I think I did go stir crazy. I talked to my sons and my grandsons, and everybody was battling a sort of low-level depression all the time. Not only because you were locked in and isolated, but you didn’t know what was going to happen to the world, to any of us, before there were the vaccines. It was such a hard time.
Was there any good that came out of the dark times?
My second-oldest grandchild, Sophie, who was doing her sophomore year at Columbia here in L.A. because it was all online, spent a great deal of the semester in my house because she wasn’t going out and knew it was safe. For me, the good that happened out of this was Sophie and I spending one-on-one time living together.
Looking back over your illustrious career, what were the highlights for you?
I have had so many moments that were important. I mean it’s obvious that the films I had the opportunity to do were complicated, interesting work with good and strong directors. It all started with “Gidget” in 1964, and that was a pivotal moment. I loved “Gidget.” The fantasy was so ideal. I had a yellow-and-pink bedroom, and I had all these cute boys that would hang out with me.
You have said, however, that you hated working on “The Flying Nun.” How did you get yourself keyed up to go and perform every day?
It was a job. And I learned to survive things. It’s important to learn how to survive things, things you like, things you don’t like. I just had to put my head down and go to work and do the very best job I could. And those are the times when you realize that there’s a reason why you’re eating so much but trying to hide. You’re trying to cover up your depression. But at that point in my life I didn’t have the skills to recognize what was happening to me … and being able to see what your dreams are.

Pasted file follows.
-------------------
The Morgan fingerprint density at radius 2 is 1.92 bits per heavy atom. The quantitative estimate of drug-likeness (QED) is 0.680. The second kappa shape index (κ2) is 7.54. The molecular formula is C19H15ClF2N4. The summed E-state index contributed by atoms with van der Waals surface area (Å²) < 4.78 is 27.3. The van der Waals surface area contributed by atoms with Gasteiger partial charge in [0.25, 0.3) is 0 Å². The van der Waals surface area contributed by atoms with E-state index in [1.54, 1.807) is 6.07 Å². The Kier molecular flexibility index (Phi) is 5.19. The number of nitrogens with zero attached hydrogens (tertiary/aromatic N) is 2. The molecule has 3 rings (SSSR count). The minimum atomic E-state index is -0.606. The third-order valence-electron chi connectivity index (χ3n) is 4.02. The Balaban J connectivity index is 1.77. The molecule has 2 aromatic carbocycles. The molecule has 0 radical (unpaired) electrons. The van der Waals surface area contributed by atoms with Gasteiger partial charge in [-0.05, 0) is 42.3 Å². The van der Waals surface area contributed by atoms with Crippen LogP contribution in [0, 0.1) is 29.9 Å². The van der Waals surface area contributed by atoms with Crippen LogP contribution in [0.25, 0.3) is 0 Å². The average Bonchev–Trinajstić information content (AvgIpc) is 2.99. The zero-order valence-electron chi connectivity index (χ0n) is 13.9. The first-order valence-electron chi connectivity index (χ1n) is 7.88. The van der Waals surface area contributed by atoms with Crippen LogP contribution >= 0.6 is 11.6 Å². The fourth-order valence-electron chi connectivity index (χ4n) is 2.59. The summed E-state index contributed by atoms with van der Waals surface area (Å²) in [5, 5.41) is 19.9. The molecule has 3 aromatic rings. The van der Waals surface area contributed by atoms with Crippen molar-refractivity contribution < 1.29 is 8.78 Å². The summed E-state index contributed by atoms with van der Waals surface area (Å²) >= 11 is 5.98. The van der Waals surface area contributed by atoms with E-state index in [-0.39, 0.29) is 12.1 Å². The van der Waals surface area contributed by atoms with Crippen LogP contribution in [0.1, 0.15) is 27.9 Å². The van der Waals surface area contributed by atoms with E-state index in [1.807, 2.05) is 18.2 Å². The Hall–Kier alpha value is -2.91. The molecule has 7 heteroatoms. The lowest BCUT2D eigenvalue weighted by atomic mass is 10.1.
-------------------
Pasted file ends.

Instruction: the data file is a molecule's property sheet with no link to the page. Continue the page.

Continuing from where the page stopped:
When did that happen for you?
It wasn’t until “The Flying Nun” that Madeleine Sherwood, who played Mother Superior, took me by the hand because she recognized what was going on with me at the end of the first season and took me to The Actors Studio, where I began to work with [director] Lee Strasberg. It was this big transition into my recognizing I wanted to be a real actor.
How challenging was it to make the transition from being the star of two situation TV comedies to the movies?
It was so parallel to things that were going on inside of me, about conquering yourself, about knowing how to move out of patterns from your childhood into something that is designed by you and not a pattern thrust upon you. After “The Flying Nun” was over, it wasn’t that I would fail an audition. I couldn’t get in the door. I couldn’t get on the list. And I had to change that.
How did you do that?
I felt in my heart that if you blamed other people — “They won’t let me do this” … then you’re dead. Then you give away all your power. You’re powerless and helpless, and that is a recipe for depression. You always have to be the one that has the power. It was about me getting skilled enough that I got the role because that’s how good I am.
Is it true that you fired your first agent because he said you weren’t good enough for the movies?